[Editor’s note: India marks its national independence day on Monday, Aug. 15. In this piece, a leading Indian prelate reflects on the state of his country.]
I deeply love being born an Indian, and I give thanks to God for giving me birth in this beautiful place. Growing up and discovering India was sheer joy, because that was all I knew.
After visiting many places around the world I still conserve my love for this country, I don’t know how and why. The only answer I can give is that God meant me to be Indian and that I am one in every drop of blood in my veins.
As we stand on the threshold of the 70th Independence day, I am intensifying my prayers for my beloved Mother India. As I also get older, I keep asking: are we drifting away from the path, the dreams, the hopes and desires for this beloved nation of ours?
I could be counted among the “midnight children of independent India.” I was born just a year after independence. I have had the good fortune to imbibe many of our treasures from the past – religious, cultural, historical, artistic,etc.
My first thoughts on Independence Day go to India’s Freedom Movement.
Those heroes and martyrs of 1857 and others, like the Mahatma Gandhi of 1947, fill me with a sense of pride because my Christian faith also talks about the misery of “enslavement.” The first books of the Bible tell us how God wanted the enslaved people of Israel to be freed. Freedom is God’s first gift to them.
India’s independence helped me understand the message of God – freedom from sin, freedom from Satan, freedom from a life estranged from God.
People of all religions participated in the freedom movement of India. Very near to me is the example of Kaka Baptista, a Catholic who spoke my language and lived like my forefathers. He is just one example of a Christian who participated in the freedom movement of India.
I heard from my father that there were others of all religions. The means they followed to obtain freedom were much like what Jesus preached on the “Sermon on the Mount” in Matthew’s Gospel. That also makes me doubly proud, namely, that I am both an Indian and I am a Christian.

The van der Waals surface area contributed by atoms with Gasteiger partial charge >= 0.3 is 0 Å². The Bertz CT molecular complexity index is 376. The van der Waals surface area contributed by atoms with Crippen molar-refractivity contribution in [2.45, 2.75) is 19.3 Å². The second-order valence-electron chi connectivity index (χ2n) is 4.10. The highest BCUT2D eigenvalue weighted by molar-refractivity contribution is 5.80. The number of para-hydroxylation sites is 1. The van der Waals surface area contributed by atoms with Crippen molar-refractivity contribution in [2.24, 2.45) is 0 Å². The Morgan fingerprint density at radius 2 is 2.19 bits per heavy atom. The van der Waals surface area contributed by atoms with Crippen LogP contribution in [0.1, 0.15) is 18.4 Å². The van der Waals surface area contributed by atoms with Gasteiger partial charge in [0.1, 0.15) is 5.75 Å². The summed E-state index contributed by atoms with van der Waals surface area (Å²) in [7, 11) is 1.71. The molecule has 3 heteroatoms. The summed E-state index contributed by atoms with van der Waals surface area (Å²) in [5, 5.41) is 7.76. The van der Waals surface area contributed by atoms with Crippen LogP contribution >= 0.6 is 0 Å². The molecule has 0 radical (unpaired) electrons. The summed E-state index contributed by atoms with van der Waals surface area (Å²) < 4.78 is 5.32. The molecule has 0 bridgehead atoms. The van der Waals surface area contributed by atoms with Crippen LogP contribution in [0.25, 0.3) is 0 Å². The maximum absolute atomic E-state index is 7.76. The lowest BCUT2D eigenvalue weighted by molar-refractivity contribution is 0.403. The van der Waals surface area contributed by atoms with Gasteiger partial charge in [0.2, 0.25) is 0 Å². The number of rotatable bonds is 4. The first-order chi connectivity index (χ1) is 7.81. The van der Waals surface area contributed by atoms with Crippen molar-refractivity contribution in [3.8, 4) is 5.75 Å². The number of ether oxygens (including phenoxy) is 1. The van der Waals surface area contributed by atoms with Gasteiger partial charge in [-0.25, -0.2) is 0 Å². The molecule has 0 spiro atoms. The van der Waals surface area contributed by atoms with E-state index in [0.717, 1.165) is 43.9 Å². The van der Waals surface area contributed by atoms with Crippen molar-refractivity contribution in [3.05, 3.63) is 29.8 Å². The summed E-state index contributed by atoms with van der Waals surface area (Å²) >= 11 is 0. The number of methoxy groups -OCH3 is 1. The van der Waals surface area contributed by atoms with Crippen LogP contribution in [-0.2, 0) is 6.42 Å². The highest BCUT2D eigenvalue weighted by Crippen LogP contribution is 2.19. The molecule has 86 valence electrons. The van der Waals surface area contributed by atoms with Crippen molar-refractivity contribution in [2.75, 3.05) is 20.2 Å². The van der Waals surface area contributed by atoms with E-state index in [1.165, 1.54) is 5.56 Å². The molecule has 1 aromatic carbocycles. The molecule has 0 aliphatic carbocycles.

Now I wish to cry my heart out.
There are still many, many poor brothers and sisters of mine. There is growing discrimination on the basis of caste, color, creed, language and even on differences of opinion and ideas.
The religions I came to know of members of my family, neighbors, friends and others are now made to change their definitions to suit the vested interests of a few. Selfishness has hit the heights of the sky. Peace is scarce and rare. Harmony is being sent to unreachable distances.
Replacing that noble ideal, which the Vedic/Upanishadic sages began and Gurudev Rabindranath Tagore sang, some so-called powerful -not necessarily just one religious, political or cultural group – are busy imposing a materialistic vision on my beloved Mother India.
My Mother India is wounded by all these ailments. I am sad, but not without hope.
I want to keep on working for unity of my country. I want to spend my life for lasting peace, peace which has been robbed by some. There are many, many like me, of all religions, who have not given up hope.
I believe that the present state of the country is only a passing phase. The sooner her sons and daughters realize the urgency to stand by the perennial values of our Mother India, the quicker India will once again remain faithful to her original divine vocation.
Freedom is God’s gift. Peace is God’s gift. God’s gifts are meant for His children.
Independence is not a once-and-for-all achievement, but it is forged daily, achieved daily. Independence is not an external reality, but an inner force which comes only from above.
“Into that heaven of freedom, my Father, let my country awake.” As a devoted Christian citizen of my beloved India, I cannot but recall the words of my Master and Lord, Jesus: “For from within, out of the heart of man, come evil thoughts, fornication, theft, murder, adultery, coveting, wickedness, deceit, licentiousness, envy, slander, pride, foolishness. All these evil things come from within, and they defile a man.”
My prayer: Let us Lord, each India, build her/himself from within. Teach us that building a beautiful, strong and stable India is not to start from external reality, but to start from within.
Does this sound idealistic, Lord? But you have already taught us and continue to teach us where to begin. I want to be the first one to do that, Lord.
Archbishop Felix Machado leads the Archdiocese of Vasai in India.